Lisa Wheeler-Brown is heading to St. Petersburg City Council to represent residents in District 7. In what was expected to be a close race, Wheeler-Brown walked away with a whopping 58 percent of the vote compared with Will Newton’s 42 percent.
That’s 5 points higher than the final poll before the election predicted.
“It feels great that the voters chose me,” Wheeler-Brown said with an ear-to-ear grin.
Prior to speaking with reporters, Wheeler-Brown thanked all of her supporters and endorsers including incumbent City Council members Darden Rice and Karl Nurse.
Wheeler-Brown and Rice shared a brief, but emotional hug during her speech after initial mail ballot counts were released showing she had an insurmountable lead over Newton.
The City Council member-elect celebrated her victory at the Carter G. Woodson African American Museum in her district just off of the 22nd Street corridor currently undergoing massive revitalization efforts.
When results began to drop through the Pinellas County Supervisor of Elections Office, her more than 100 supporters went wild with whoops and hollers.
When Wheeler-Brown entered the room she was near to tears as supporters embraced her offering congratulations.
But the mood around Wheeler-Brown’s campaign leading up to the election painted a far different picture than the one at her campaign party where, even before the results rolled in, everyone seemed like family.
Negative campaigning, particularly toward Wheeler-Brown, started in September when SaintPetersblog uncovered a revised campaign treasurer’s report showing Wheeler-Brown had changed a $500 listed expense from “office space” to “photo shoot expense.”
Turns out that expense was for personal dental work, a questionable use of campaign funding that Wheeler-Brown eventually paid back.
It was all downhill from there. More mistakes were found. And then more. Three updates to campaign finance reports were filed in one day alone.
That, however, wasn’t even the worst of it for Wheeler-Brown. The salt in the wound came when an anonymous tipster pointed out that Wheeler-Brown created a foundation in her son’s name after his 2008 murder.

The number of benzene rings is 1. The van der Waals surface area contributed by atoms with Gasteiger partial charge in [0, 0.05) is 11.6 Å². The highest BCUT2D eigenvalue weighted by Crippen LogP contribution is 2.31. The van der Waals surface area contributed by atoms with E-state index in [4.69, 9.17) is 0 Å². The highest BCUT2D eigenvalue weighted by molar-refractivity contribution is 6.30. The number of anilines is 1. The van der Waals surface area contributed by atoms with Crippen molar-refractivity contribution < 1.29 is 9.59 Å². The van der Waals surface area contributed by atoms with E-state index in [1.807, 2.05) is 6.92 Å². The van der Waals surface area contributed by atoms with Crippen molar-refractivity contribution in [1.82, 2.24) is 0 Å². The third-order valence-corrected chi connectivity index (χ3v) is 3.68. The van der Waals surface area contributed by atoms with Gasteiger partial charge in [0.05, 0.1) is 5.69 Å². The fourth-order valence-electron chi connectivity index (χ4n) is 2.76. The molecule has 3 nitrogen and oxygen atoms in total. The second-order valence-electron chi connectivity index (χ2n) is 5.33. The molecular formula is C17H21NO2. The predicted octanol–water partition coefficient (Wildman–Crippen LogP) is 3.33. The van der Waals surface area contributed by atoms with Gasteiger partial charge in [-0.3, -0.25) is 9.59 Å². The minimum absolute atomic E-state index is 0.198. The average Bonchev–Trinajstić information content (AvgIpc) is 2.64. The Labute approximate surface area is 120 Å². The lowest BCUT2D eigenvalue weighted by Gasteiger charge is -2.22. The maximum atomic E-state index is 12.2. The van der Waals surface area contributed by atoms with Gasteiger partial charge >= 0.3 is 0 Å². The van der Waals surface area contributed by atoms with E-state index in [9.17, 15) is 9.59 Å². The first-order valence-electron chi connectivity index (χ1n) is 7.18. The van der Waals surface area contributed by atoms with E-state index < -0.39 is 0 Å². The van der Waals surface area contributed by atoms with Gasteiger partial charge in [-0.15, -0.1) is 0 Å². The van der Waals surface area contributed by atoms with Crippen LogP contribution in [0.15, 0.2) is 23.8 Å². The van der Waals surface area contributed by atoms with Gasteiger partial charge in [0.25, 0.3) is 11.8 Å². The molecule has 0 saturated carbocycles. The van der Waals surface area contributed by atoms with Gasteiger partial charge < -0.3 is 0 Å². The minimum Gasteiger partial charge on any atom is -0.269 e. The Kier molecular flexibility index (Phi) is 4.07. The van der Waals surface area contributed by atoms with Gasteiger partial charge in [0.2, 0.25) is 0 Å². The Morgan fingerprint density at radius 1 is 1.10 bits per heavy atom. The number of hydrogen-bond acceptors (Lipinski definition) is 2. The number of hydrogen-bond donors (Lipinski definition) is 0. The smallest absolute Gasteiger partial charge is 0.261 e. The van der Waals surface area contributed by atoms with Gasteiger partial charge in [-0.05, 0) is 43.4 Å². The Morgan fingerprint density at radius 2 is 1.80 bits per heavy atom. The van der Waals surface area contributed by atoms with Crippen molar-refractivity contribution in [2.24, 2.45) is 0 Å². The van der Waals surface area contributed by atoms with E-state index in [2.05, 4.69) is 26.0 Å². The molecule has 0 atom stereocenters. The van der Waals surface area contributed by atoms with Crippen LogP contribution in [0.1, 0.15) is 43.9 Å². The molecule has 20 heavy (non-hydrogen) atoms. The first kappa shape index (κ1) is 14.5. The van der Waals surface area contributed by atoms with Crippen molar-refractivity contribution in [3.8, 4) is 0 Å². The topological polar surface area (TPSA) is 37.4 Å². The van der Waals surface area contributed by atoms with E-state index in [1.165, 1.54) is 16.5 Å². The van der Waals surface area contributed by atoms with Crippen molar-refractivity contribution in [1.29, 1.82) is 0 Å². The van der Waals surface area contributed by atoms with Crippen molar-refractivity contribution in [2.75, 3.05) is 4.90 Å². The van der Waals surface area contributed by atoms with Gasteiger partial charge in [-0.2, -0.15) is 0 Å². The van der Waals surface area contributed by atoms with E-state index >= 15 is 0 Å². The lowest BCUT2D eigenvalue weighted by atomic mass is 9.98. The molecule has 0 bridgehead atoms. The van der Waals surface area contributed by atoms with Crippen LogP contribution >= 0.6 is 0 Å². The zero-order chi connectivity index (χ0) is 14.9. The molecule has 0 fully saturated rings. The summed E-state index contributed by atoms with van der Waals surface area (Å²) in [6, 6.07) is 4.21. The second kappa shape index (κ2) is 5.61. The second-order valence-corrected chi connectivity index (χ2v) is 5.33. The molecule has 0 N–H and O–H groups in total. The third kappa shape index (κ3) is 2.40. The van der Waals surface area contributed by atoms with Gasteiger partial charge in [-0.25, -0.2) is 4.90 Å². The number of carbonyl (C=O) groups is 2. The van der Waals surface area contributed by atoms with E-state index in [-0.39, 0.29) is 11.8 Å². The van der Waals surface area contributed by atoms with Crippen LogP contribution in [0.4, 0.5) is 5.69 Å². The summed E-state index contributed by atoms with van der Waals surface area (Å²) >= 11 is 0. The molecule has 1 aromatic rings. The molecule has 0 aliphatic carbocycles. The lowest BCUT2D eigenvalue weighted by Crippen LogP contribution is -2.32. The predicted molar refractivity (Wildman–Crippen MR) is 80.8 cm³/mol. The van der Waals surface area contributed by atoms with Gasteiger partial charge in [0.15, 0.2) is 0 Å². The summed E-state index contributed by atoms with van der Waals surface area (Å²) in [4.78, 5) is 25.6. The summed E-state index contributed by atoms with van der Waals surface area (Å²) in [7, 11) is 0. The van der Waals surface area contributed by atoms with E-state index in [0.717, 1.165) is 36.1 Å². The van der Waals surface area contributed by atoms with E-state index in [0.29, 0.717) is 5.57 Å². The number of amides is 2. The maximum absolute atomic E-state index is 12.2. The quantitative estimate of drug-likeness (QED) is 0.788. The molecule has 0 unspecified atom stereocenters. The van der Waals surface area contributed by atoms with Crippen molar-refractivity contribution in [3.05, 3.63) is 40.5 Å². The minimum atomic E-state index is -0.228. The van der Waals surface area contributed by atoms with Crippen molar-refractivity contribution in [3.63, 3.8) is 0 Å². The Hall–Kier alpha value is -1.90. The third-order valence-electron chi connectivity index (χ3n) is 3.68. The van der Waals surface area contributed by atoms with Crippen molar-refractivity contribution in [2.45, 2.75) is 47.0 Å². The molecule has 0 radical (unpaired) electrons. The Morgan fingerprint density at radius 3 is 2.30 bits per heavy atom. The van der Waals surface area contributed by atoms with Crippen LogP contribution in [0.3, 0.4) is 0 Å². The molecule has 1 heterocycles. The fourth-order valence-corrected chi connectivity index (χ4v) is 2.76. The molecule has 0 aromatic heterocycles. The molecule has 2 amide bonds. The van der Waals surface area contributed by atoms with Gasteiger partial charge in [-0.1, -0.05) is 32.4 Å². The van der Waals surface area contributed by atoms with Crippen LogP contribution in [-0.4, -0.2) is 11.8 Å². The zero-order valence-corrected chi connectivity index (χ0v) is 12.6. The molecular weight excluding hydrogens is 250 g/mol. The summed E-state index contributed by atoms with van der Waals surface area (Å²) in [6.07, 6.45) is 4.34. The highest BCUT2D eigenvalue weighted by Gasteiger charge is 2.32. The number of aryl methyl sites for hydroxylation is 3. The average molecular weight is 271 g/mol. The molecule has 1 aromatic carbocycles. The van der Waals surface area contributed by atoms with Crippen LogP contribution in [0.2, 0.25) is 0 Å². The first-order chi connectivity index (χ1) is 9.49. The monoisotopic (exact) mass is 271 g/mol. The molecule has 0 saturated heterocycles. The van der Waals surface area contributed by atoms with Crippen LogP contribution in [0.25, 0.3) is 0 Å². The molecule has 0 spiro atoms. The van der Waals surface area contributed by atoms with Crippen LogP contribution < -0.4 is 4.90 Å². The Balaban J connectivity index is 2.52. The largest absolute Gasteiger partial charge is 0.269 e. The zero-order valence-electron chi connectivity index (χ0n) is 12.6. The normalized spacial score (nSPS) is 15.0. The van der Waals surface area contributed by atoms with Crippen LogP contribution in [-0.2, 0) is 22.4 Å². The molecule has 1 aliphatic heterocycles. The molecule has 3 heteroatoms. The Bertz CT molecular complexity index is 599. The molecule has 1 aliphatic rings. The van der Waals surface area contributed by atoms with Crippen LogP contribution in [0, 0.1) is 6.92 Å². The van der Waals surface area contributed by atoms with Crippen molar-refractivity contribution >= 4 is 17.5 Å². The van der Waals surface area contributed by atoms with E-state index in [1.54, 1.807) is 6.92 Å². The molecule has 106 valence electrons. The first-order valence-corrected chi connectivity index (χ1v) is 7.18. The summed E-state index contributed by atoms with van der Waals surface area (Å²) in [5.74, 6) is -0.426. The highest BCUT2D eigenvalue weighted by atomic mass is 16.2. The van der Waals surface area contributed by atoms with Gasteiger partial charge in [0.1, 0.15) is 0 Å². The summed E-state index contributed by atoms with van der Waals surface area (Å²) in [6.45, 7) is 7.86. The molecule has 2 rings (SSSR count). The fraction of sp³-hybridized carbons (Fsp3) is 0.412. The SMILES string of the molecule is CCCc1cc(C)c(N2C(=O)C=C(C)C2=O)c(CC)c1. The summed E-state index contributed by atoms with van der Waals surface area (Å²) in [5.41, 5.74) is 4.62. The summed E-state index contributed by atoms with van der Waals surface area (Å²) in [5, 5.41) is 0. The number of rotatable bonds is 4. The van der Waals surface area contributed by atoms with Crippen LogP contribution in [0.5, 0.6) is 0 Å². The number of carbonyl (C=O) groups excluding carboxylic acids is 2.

The foundation failed to raise enough money to establish as a legitimate nonprofit, so the $300 Wheeler-Brown said she raised was donated.
No reports were filed, though. Instead, an online database of companies and nonprofits listed revenue at $81,000. The figure was derived through arbitrary metrics and even the website itself admitted it was not necessarily accurate.
Wheeler-Brown took it as a personal attack, contending it was an accusation that she had profited from her son’s death.
SaintPetersblog reported the issue, but it was barely mentioned in other news outlets.
During an interview after the results came in, Wheeler-Brown addressed this reporter directly about the claims.
“I believe in God and I believe in forgiveness; that’s how I was just able to look at you in the face this morning,” Wheeler-Brown said, referring to a run-in just after polls opened at Pinellas Community Church in South St. Pete.
Wheeler-Brown was all smiles during that meeting.
“God would not let my heart harden toward you,” she said. “You are a journalist.”
That’s the kind of attitude she said she plans to carry into City Hall once she’s inaugurated Jan. 2.
Incumbents Steve Kornell and Amy Foster endorsed Newton. So too did Ed Montanari, who also will be sworn into office in January.
“Whether they endorsed me or not I’m looking forward to moving forward,” Wheeler-Brown said.
Asked about her Day-One priority, Wheeler-Brown corrected she didn’t have just one.
She said from the day she started campaigning she’s been focused on public safety, education and affordable housing.
Although Wheeler-Brown and Newton ran on similar issues, the dirty campaigning may have been what gave her the edge.
“The electorate is much smarter than that,” Pinellas County School Board member Rene Flowers said of the negative campaigning.
Others expressed similar thoughts.
“At the end of the day the negative campaigning came in and it was not a good thing for Will,” supporter Freddie Cuevas said.
However, at his election party at Ferg’s Sports Bar across from Tropicana Field, Newton said there wasn’t anything he’d change about his campaign.
“I wouldn’t, because we ran a very good race. Like I said, I think the difference here was time,” Newton said to SaintPetersblog reporter Devon Crumpacker. “Their campaign started in January, ours started in June, proper. So time is the great equalizer when you run campaigns.”
Wheeler-Brown will be sworn in to office along with fellow winners Ed Montanari and re-elected council members Steve Kornell and Charlie Gerdes.
St. Pete Mayor Rick Kriseman, who one day before the election endorsed Wheeler-Brown, stopped by her election celebration.
“Congratulations to our returning incumbents, Charlie Gerdes and Steve Kornell, and to our newest members, Ed Montanari and Lisa Wheeler-Brown,” Kriseman said. “I am confident that our incoming City Council will be our best yet and that the sun will continue to shine bright on St. Petersburg.”
Pinellas County Congressional District 13 candidate Charlie Crist also weighed in on the election results.
“Congratulations to Councilmembers Charlie Gerdes and Steve Kornell, and welcome to Councilmember-elect Lisa Wheeler-Brown. I’m thankful for their public service,” Crist said. “St. Petersburg is a great place, but there’s more work to do for fair wages, a healthy environment, education, and good jobs in the Sunshine City.”